3D Printing News Briefs, June 29, 2024: AI Machine Learning, Sensory Garden, Hard Hats, & More

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In 3D Printing News Briefs today, we’re starting with Desktop Metal’s new PureSinter furnace. Then it’s on to research about a variable binder amount algorithm and adaptive slicing, a 3D printing robot that uses AI machine learning, and a 3D bioprinted liver model for evaluating toxicity effects. Finally, WASP 3D printed ceramic structures for a flower show’s sensory garden, and NUMO showcased its 3D printed hard hats and helmets in patriotic colors.

Desktop Metal Debuts PureSinter Furnace at RAPID+TCT

The PureSinter Furnace horizontal shelving system is made of high-purity graphite and features seven shelves in a 15.8L retort.

This week at RAPID+TCT 2024 in Los Angeles, Desktop Metal had the global debut of its new PureSinter, a high-purity vacuum furnace that offers one-run debinding and sintering of powder metal parts. The company has been developing this machine for five years to take on the challenge of sintering furnaces that are easily contaminated by hydrocarbons and other waste emitted by powdered metal parts. The PureSinter was designed for reliability, ease of use, high performance, and low cost of operation. Its patent-pending design features more than 17 fans and a pop-out ceiling vent, so it’s able to cool from 1,420°C to 200°C in less than four hours without the use of costly water-cooled walls. The PureSinter also has an efficient footprint, toughscreen controls, an automated thermal hood lift, and excellent visibility inside its 15.8L retort. The system delivers parts-per-billion levels of purity, is compatible with both traditional and additive manufacturing methods, and has already been installed at FreeFORM Technologies.

“Rather than trying to simply mitigate the factors that lead to poor performance in an all-in-one debinding and sintering furnace, we have eliminated them with an innovative all-new design. This is the first product from Desktop Metal aimed at manufacturers using both Additive Manufacturing and traditional manufacturing methods,” said Ric Fulop, Founder and CEO of Desktop Metal.

“We have put the PureSinter through a prolonged period of testing to rigorously verify our new design, and it has exceeded all expectations. PureSinter is an exemplary demonstration of the innovation for which Desktop Metal and our engineers are known. We believe this furnace will revolutionize sinter-based AM and the traditional furnace industry.”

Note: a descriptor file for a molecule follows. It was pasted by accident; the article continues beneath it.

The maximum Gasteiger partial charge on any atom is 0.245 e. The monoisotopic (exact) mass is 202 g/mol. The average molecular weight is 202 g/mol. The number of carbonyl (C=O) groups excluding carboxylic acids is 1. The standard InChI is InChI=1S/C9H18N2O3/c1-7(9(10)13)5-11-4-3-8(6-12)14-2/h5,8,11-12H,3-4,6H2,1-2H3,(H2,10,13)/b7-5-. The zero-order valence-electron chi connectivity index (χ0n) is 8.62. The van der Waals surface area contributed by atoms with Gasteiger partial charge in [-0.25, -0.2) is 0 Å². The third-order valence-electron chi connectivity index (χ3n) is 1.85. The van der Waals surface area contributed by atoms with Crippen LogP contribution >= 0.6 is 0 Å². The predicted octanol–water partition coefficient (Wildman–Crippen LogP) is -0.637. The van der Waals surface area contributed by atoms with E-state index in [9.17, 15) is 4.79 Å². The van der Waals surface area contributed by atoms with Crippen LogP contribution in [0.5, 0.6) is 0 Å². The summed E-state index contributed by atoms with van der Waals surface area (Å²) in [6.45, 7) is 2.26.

Standard shipments of the PureSinter Furnace, now validated with 14 metal powder and binder combinations, should begin in Q3 of 2024.

Turkish Researchers Optimizing Surface Roughness in Binder Jetting

Last year, a team of researchers from Ondokuz Mayıs University in Turkey published a study about increasing the production speed in binder jet 3D printing through the use of adaptive slicing methods, as well as a variable binder amount algorithm. As PhD researcher Hasan Baş explained in an email, their findings demonstrated definite improvements in both surface quality and optimization of production time. Baş reached out again recently to inform us that the team advanced their initial research, focusing on using the Taguchi method and image processing techniques to optimize surface roughness. Also, adaptive slicing was again used to increase production speed, and the team “demonstrated the applicability of these methods to industrial binder jetting printers.”

“Adaptive slicing and variable binder amount algorithm (VBAA) were used to increase manufacturing speed in binder jetting. Taguchi method was used to optimize the layer thickness and saturation ratio in VBAA. According to the Taguchi experimental design, 27 samples were produced in nine different conditions, three replicates each. The width of the samples in their raw form was measured. Afterward, the samples were sintered at 1,500 °C for 2 h. After sintering, surface roughness and density tests were performed. Therefore, the methods used have been proven to be successful. In addition, measurement possibilities with image processing were investigated to make surface roughness measurements more accessible and more economical,” the researchers wrote in their new study.

Autonomous 3D Printing Robot Using AI Machine Learning

Figure 2: a) Each maximum energy absorbing efficiency Ks* measured over the first ~21,500 experiments performed. Pictures highlight noteworthy components (black stars) and the highest-performing structure (red star). Larger versions of images are included as Figure S11. The color of the pictured components is indicative of the material used, with Green indicating PLA, Blue indicating PETG, and Red/Gray indicating different types of TPU. The solid blue line denotes the running best Ks* observed. b) Effective medium stress σ vs. effective medium strain ε for experiment 21,285, named Palm, which resulted in Ks* = 75.2%. Inset photographs show the state of the component at various points indicated on the curve (images enhanced to improve clarity – originals given as Figure S12). Shading denotes regions used to compute Ks* as described in Fig. 1a.

An automated experiment has been going on at the KABlab at Boston University since 2021, run by Keith Brown, an ENG associate professor of mechanical engineering, and his team. An autonomous robot arm, called MAMA BEAR (Mechanics of Additively Manufactured Architectures Bayesian Experimental Autonomous Researcher), continuously 3D prints small, plastic parts, and then records their size and shape, moves them to a flat metal plate, and crushes them. It measures and records how much energy the structure absorbed, and how its shape changed, before dropping it into a box on the floor, cleaning the plate, and printing another piece, which will be just a little different than the last. MAMA BEAR does all of this through AI machine learning, and each time, the structure gets better at absorbing its crushing impact. Recently, the team watched the robot reach 75% efficiency—breaking the record of 71%—with a 3D printed structure featuring four points, shaped like flower petals, that’s taller and narrower than early designs.